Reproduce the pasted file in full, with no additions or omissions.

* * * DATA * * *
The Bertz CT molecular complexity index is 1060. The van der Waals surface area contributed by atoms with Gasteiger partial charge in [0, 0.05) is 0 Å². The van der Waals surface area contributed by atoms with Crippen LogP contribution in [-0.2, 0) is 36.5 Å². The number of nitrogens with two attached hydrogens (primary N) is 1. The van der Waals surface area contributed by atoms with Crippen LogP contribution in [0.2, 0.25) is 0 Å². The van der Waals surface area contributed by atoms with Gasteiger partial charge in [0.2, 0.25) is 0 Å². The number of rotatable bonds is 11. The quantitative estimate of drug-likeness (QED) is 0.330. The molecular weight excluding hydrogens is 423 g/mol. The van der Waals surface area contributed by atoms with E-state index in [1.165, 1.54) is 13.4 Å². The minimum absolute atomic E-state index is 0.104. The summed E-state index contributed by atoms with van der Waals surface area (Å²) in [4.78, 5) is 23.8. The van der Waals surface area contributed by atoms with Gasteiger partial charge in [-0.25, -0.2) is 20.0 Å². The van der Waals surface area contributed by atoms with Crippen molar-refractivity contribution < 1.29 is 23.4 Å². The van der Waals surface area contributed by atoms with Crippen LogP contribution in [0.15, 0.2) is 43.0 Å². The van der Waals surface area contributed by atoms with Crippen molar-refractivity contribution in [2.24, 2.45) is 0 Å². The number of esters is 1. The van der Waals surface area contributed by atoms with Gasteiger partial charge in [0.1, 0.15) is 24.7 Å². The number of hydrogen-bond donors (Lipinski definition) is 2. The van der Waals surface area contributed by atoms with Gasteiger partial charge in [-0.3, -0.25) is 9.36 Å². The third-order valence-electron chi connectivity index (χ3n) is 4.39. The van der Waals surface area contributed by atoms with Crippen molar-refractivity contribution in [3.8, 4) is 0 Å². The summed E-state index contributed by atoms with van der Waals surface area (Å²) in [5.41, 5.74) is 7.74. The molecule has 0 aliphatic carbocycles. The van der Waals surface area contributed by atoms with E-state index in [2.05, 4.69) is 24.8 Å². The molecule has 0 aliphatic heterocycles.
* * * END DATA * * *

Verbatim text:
The Bertz CT molecular complexity index is 1060. The van der Waals surface area contributed by atoms with Gasteiger partial charge in [0, 0.05) is 0 Å². The van der Waals surface area contributed by atoms with Crippen LogP contribution in [-0.2, 0) is 36.5 Å². The number of nitrogens with two attached hydrogens (primary N) is 1. The van der Waals surface area contributed by atoms with Crippen LogP contribution in [0.2, 0.25) is 0 Å². The van der Waals surface area contributed by atoms with Gasteiger partial charge in [0.2, 0.25) is 0 Å². The number of rotatable bonds is 11. The quantitative estimate of drug-likeness (QED) is 0.330. The molecular weight excluding hydrogens is 423 g/mol. The van der Waals surface area contributed by atoms with E-state index in [1.165, 1.54) is 13.4 Å². The minimum absolute atomic E-state index is 0.104. The summed E-state index contributed by atoms with van der Waals surface area (Å²) in [4.78, 5) is 23.8. The van der Waals surface area contributed by atoms with Gasteiger partial charge in [-0.25, -0.2) is 20.0 Å². The van der Waals surface area contributed by atoms with Crippen molar-refractivity contribution < 1.29 is 23.4 Å². The van der Waals surface area contributed by atoms with Crippen LogP contribution in [0.15, 0.2) is 43.0 Å². The van der Waals surface area contributed by atoms with Crippen molar-refractivity contribution in [2.24, 2.45) is 0 Å². The number of esters is 1. The van der Waals surface area contributed by atoms with Gasteiger partial charge in [0.1, 0.15) is 24.7 Å². The number of hydrogen-bond donors (Lipinski definition) is 2. The van der Waals surface area contributed by atoms with Gasteiger partial charge in [-0.3, -0.25) is 9.36 Å². The third-order valence-electron chi connectivity index (χ3n) is 4.39. The van der Waals surface area contributed by atoms with Crippen molar-refractivity contribution in [3.8, 4) is 0 Å². The summed E-state index contributed by atoms with van der Waals surface area (Å²) in [5.41, 5.74) is 7.74. The molecule has 0 aliphatic carbocycles. The van der Waals surface area contributed by atoms with E-state index in [2.05, 4.69) is 24.8 Å². The molecule has 0 aliphatic heterocycles.